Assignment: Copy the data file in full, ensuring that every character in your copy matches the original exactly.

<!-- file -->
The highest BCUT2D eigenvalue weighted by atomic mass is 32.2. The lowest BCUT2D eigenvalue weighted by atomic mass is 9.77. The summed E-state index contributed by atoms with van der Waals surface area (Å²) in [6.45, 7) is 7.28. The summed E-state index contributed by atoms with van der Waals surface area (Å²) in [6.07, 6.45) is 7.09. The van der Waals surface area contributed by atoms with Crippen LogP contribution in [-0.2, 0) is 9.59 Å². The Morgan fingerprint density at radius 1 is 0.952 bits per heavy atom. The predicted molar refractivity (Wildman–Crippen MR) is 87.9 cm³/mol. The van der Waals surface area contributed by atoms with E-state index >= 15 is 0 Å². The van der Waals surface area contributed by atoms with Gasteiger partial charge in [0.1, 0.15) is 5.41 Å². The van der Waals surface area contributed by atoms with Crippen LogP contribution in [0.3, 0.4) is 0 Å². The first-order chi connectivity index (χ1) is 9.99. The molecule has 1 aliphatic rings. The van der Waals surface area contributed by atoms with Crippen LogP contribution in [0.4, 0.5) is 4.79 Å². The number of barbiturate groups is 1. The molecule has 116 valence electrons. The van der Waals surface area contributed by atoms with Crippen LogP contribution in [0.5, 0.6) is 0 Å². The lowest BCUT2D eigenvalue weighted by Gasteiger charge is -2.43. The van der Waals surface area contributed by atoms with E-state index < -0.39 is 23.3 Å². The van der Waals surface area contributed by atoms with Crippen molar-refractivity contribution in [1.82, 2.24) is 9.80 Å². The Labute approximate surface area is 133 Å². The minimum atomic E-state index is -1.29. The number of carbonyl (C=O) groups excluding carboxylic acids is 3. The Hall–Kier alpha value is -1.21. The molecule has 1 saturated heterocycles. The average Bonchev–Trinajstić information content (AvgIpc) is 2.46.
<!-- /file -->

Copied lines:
The highest BCUT2D eigenvalue weighted by atomic mass is 32.2. The lowest BCUT2D eigenvalue weighted by atomic mass is 9.77. The summed E-state index contributed by atoms with van der Waals surface area (Å²) in [6.45, 7) is 7.28. The summed E-state index contributed by atoms with van der Waals surface area (Å²) in [6.07, 6.45) is 7.09. The van der Waals surface area contributed by atoms with Crippen LogP contribution in [-0.2, 0) is 9.59 Å². The Morgan fingerprint density at radius 1 is 0.952 bits per heavy atom. The predicted molar refractivity (Wildman–Crippen MR) is 87.9 cm³/mol. The van der Waals surface area contributed by atoms with E-state index >= 15 is 0 Å². The van der Waals surface area contributed by atoms with Gasteiger partial charge in [0.1, 0.15) is 5.41 Å². The van der Waals surface area contributed by atoms with Crippen LogP contribution in [0.3, 0.4) is 0 Å². The first-order chi connectivity index (χ1) is 9.99. The molecule has 1 aliphatic rings. The van der Waals surface area contributed by atoms with Crippen LogP contribution in [0.4, 0.5) is 4.79 Å². The number of barbiturate groups is 1. The molecule has 116 valence electrons. The van der Waals surface area contributed by atoms with Crippen LogP contribution in [0.5, 0.6) is 0 Å². The lowest BCUT2D eigenvalue weighted by Gasteiger charge is -2.43. The van der Waals surface area contributed by atoms with E-state index < -0.39 is 23.3 Å². The van der Waals surface area contributed by atoms with Crippen molar-refractivity contribution in [1.82, 2.24) is 9.80 Å². The Labute approximate surface area is 133 Å². The minimum atomic E-state index is -1.29. The number of carbonyl (C=O) groups excluding carboxylic acids is 3. The Hall–Kier alpha value is -1.21. The molecule has 1 saturated heterocycles. The average Bonchev–Trinajstić information content (AvgIpc) is 2.46.